The Dream of the Rood is early Christian poems those ever existed in the era of Old English literature. The authorship of the poems is still debated until now. Probably, the author is between Cynewulf (770-840 AD) and Caedmon (658-680 AD). Old English poems are hard to date. The poem was first discovered on the Ruthwell Cross, a large stone carving dating to the early eighth century. Eighteen verses of The Dream of the Rood were carved into the cross in runic lettering. This was all that was known of the work to scholars until the complete poem was discovered, in 1822, in the tenth-century Vercelli Book in northern Italy (Esser, 2000).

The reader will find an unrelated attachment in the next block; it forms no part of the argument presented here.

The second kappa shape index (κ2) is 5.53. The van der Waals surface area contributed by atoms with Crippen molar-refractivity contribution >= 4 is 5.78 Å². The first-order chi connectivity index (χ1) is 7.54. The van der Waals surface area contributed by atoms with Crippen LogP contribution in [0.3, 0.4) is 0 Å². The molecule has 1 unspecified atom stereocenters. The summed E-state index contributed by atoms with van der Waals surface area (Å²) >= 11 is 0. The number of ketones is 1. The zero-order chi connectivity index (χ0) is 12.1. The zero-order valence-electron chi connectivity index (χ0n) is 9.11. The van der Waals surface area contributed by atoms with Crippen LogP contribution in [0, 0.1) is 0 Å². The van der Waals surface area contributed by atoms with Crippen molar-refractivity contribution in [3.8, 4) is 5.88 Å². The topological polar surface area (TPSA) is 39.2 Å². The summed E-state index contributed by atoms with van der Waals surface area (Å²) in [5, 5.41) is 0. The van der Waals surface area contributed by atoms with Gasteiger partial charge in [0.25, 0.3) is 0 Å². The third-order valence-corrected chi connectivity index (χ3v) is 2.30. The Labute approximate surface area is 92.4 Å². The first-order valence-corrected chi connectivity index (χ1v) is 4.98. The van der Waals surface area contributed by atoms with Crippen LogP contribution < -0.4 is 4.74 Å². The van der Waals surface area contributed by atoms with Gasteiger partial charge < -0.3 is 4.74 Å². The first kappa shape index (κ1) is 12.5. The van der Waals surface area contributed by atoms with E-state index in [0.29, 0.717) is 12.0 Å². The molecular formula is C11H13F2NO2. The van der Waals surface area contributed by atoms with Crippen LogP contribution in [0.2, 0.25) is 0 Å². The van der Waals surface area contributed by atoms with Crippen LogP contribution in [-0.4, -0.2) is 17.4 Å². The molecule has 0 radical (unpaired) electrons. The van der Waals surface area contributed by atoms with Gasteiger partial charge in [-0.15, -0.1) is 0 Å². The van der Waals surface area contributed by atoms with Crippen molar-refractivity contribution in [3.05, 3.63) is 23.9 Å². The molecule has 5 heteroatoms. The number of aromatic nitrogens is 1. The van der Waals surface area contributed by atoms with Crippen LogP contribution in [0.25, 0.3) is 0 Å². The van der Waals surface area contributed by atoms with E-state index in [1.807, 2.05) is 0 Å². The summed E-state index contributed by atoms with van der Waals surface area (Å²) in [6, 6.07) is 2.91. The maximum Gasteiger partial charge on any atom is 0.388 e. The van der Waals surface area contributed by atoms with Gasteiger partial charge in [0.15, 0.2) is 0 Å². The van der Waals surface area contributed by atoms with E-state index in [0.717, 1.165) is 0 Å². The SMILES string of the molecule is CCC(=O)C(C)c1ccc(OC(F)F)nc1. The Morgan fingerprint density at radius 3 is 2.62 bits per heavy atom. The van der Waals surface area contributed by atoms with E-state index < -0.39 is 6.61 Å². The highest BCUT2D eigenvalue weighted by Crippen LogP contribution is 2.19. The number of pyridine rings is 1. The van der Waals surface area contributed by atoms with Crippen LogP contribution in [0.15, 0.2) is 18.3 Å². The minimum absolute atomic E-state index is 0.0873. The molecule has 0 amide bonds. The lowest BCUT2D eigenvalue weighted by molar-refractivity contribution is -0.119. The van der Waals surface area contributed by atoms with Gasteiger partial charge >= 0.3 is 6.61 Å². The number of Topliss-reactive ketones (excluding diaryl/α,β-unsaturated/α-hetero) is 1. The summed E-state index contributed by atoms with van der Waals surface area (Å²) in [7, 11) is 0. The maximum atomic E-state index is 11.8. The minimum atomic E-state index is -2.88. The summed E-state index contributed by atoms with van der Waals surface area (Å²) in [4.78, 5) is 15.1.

In The Dream of the Rood, an unknown poet dreams that he encounters a beautiful tree. It is the “rood,” or cross, on which Jesus Christ was crucified. It is gloriously decorated with gold and gems, but the poet can discern ancient wounds. The rood tells the poet how it had been forced to be the instrument of Christ’s death, describing how it, too, experienced the nails and spear thrusts along with the savior. The rood goes on to explain that the cross was once an instrument of torture and death, and is now the dazzling sign of mankind’s redemption. It charges the poet to tell of his vision to all men, so that they too might be redeemed of sin.
The Dream of the Rood is widely regarded as one of the finest short religious poems in the Old English period. The poem has been the subject of literary and historical study for generations and has been interpreted in a variety of ways. The Dream of the Rood also provides a valuable window into early Christian England.